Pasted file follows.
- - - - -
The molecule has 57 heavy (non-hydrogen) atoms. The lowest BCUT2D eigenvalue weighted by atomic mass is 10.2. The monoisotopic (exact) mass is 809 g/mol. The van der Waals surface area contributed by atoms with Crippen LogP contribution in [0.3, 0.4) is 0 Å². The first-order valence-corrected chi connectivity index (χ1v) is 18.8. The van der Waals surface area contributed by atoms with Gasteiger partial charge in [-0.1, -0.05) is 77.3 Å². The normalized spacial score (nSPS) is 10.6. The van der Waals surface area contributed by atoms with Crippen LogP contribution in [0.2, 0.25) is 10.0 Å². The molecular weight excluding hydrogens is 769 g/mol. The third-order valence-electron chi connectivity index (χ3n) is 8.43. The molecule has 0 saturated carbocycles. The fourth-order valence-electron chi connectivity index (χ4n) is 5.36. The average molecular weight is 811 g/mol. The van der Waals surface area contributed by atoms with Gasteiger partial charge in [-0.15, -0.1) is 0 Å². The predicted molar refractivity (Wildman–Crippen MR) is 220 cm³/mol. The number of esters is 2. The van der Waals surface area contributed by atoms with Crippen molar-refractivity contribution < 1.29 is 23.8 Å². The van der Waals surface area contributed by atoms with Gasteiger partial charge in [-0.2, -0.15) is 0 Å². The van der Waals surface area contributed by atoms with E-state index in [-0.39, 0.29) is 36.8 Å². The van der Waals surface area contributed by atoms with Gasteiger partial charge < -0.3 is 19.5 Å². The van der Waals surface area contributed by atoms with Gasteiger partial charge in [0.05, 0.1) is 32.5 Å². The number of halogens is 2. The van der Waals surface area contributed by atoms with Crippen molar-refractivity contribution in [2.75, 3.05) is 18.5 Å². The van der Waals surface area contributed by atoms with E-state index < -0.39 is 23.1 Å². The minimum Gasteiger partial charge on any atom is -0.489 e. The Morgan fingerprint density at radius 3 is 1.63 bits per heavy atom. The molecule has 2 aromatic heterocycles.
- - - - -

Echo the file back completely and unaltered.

The molecule has 57 heavy (non-hydrogen) atoms. The lowest BCUT2D eigenvalue weighted by atomic mass is 10.2. The monoisotopic (exact) mass is 809 g/mol. The van der Waals surface area contributed by atoms with Crippen LogP contribution in [0.3, 0.4) is 0 Å². The first-order valence-corrected chi connectivity index (χ1v) is 18.8. The van der Waals surface area contributed by atoms with Gasteiger partial charge in [-0.1, -0.05) is 77.3 Å². The normalized spacial score (nSPS) is 10.6. The van der Waals surface area contributed by atoms with Crippen LogP contribution in [0.2, 0.25) is 10.0 Å². The molecular weight excluding hydrogens is 769 g/mol. The third-order valence-electron chi connectivity index (χ3n) is 8.43. The molecule has 0 saturated carbocycles. The fourth-order valence-electron chi connectivity index (χ4n) is 5.36. The average molecular weight is 811 g/mol. The van der Waals surface area contributed by atoms with Gasteiger partial charge in [-0.15, -0.1) is 0 Å². The predicted molar refractivity (Wildman–Crippen MR) is 220 cm³/mol. The number of esters is 2. The van der Waals surface area contributed by atoms with Crippen molar-refractivity contribution < 1.29 is 23.8 Å². The van der Waals surface area contributed by atoms with Gasteiger partial charge in [-0.2, -0.15) is 0 Å². The van der Waals surface area contributed by atoms with E-state index in [-0.39, 0.29) is 36.8 Å². The van der Waals surface area contributed by atoms with Gasteiger partial charge < -0.3 is 19.5 Å². The van der Waals surface area contributed by atoms with Gasteiger partial charge in [0.05, 0.1) is 32.5 Å². The number of halogens is 2. The van der Waals surface area contributed by atoms with Crippen molar-refractivity contribution in [2.75, 3.05) is 18.5 Å². The van der Waals surface area contributed by atoms with E-state index < -0.39 is 23.1 Å². The minimum Gasteiger partial charge on any atom is -0.489 e. The Morgan fingerprint density at radius 3 is 1.63 bits per heavy atom. The molecule has 2 aromatic heterocycles.